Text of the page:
Masks at Geese Theatre. (Image courtesy of the author.)
Los Angeles-based arts professional Sabra Williams spent three weeks in the UK visiting with organisations that bring the performing arts into prisons as a form of rehabilitation through British Council USA’s Cultural Exchange International fellowship.
Well, after what seems like an age, here I am, sitting at Los Angeles International Airport, updating my Facebook status with the much anticipated ‘LAX–>LHR!’
Getting here has been a much longer journey than the one I’m about to take. It started nine years ago when I first joined the highly lauded Los Angeles theatre company The Actors’ Gang, created by a bunch of renegade UCLA grads and headed by Oscar winning actor and director, Tim Robbins. In those days I was fresh off the boat from London and like thousands of eager actors who have walked these streets before me, ready to take on Hollywood. However, my path was always going to be a little different. To start with, when I first saw the work of ‘The Gang’ (as it’s known), I knew I’d found my tribe–a group of crazy, socially active artist/educators with an eye to ruffling feathers and changing the status quo.
In the UK I had worked with the English Shakespeare Company and had taken workshops into prisons as rehabilitation. As I trained weekly in ‘the Style’ (the extremely physical and emotional version of commedia dell’arte technique we use at The Actors’ Gang), it struck me how useful it could be for rehabilitation. I approached Tim to ask him if I could be part of their prison outreach, to which he responded, ‘We don’t have one, but you’re welcome to start one!’
Seven years later we have helped rehabilitate hundreds of men and women in several California prisons with huge success and (as far as we can find out) zero recidivism (reoffending). In the midst of this craziness, the British Council approached me to apply for the Cultural Exchange International grant offered by the British Council and the Los Angeles Department of Cultural Affairs. I was honoured to be one of three selected to travel to the UK last month to build relationships with other organisations doing similar work to ours.
The first organisation I spent time with was Geese Theatre at Birmingham’s Drake Hall, a women’s category C prison where they started a five-day workshop called ‘Journey Woman’. They started their session with a short play about a young woman and the struggles she goes through that land her in prison. The play ends with the main character clean and setting up a new life, and the change occurs as the women try to imagine the journey the character has been on between prison and where she is now and compare it to their own lives.
After I returned from my trip to Birmingham Geese Theatre, I spent three days in Guys Marsh Prison in Dorset with The Forgiveness Project. The experience blew my mind! We went in with Sandra, the facilitator; Jo Berry, whose dad was killed in the IRA bombing in Brighton; Pete, a former inmate of the very same prison we were in, who was released in January; and Paul, who had left his teaching job at Guys Marsh 10 days earlier after 30 years.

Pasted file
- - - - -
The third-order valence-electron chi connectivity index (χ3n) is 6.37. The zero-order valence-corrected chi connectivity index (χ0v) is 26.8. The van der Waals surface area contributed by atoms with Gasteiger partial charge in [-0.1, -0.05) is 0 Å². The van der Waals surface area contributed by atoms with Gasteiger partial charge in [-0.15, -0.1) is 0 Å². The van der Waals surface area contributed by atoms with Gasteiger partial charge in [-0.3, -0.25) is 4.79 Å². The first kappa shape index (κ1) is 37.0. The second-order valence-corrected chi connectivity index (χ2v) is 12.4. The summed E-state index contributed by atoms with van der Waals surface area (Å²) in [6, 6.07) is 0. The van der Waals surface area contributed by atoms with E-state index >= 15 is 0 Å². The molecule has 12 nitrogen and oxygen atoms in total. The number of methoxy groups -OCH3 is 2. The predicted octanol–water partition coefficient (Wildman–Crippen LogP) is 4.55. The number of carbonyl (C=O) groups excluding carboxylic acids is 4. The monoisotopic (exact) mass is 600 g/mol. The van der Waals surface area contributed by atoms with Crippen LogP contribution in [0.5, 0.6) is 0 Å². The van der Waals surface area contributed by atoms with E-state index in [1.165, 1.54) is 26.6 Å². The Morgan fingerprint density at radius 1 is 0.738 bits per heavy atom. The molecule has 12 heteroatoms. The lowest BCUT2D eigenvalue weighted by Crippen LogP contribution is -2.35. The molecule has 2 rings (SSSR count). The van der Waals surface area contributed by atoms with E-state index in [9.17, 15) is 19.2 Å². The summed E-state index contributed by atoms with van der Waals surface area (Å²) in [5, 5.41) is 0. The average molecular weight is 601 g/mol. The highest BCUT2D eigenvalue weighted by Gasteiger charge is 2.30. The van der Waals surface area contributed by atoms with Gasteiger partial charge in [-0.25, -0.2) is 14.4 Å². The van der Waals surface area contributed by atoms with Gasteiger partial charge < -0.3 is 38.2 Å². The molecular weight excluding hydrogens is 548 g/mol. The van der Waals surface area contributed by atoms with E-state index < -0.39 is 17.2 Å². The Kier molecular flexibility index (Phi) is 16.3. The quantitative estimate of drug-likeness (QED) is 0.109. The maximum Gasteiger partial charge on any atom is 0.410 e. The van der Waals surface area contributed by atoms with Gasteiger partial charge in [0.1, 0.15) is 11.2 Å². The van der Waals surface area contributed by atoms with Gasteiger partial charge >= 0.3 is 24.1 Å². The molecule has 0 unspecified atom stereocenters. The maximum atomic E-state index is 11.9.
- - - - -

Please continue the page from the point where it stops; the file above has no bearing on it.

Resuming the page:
On the first day at Guys Marsh, with 20 guys in our group, Jo told her story of the ‘victim’s’ point of view (I hate the word victim; it holds no power) and how she had achieved forgiveness by working together with the perpetrator (Pat McGee) over the last 10 years or so. The guys were very moved and it opened up a discussion of forgiveness, during which several of the inmates expressed that they could never forgive. One of them, Peter, told us that he feels he’s evil because he’s committed terrible crimes and ‘enjoyed it.’ The others were shocked and expressed to him that they felt he was a good, kind person.
The next day, Pete, the former inmate, told his story of a lifetime of crime and incarceration in both the US and the UK. He has also kicked a heroin and crack habit. The guys were both moved and inspired by how he’s finally turned his life around and become a mentor.
In the afternoon, they made their ‘lifelines’, a map of their lives and all the ups (few) and downs (many). I was struck by how every one of them had suffered trauma and then a catalyst before they committed their crimes. One inmate, Drew, was able to tell his dramatic story of a ‘normal’ life that was torn apart by the revenge he took on someone who hurt his family, resulting in 12 years in prison. Drew and Peter, the inmate who thought he was evil, were able to comfort and encourage each other and formed a deep bond in front of our eyes!
On the third day we ended with an emotional and rewarding sum up where the inmates were given a positive affirmation of their work by each of us. It was a beautiful moment.
In our discussion afterwards, Sandra and I came to the conclusion that the work we do in California with The Prison Project would fit perfectly where The Forgiveness Project leaves off as the inmates are so ready to use their newfound emotions and freedom in a physical and creative way. Watch this space for what we might do together!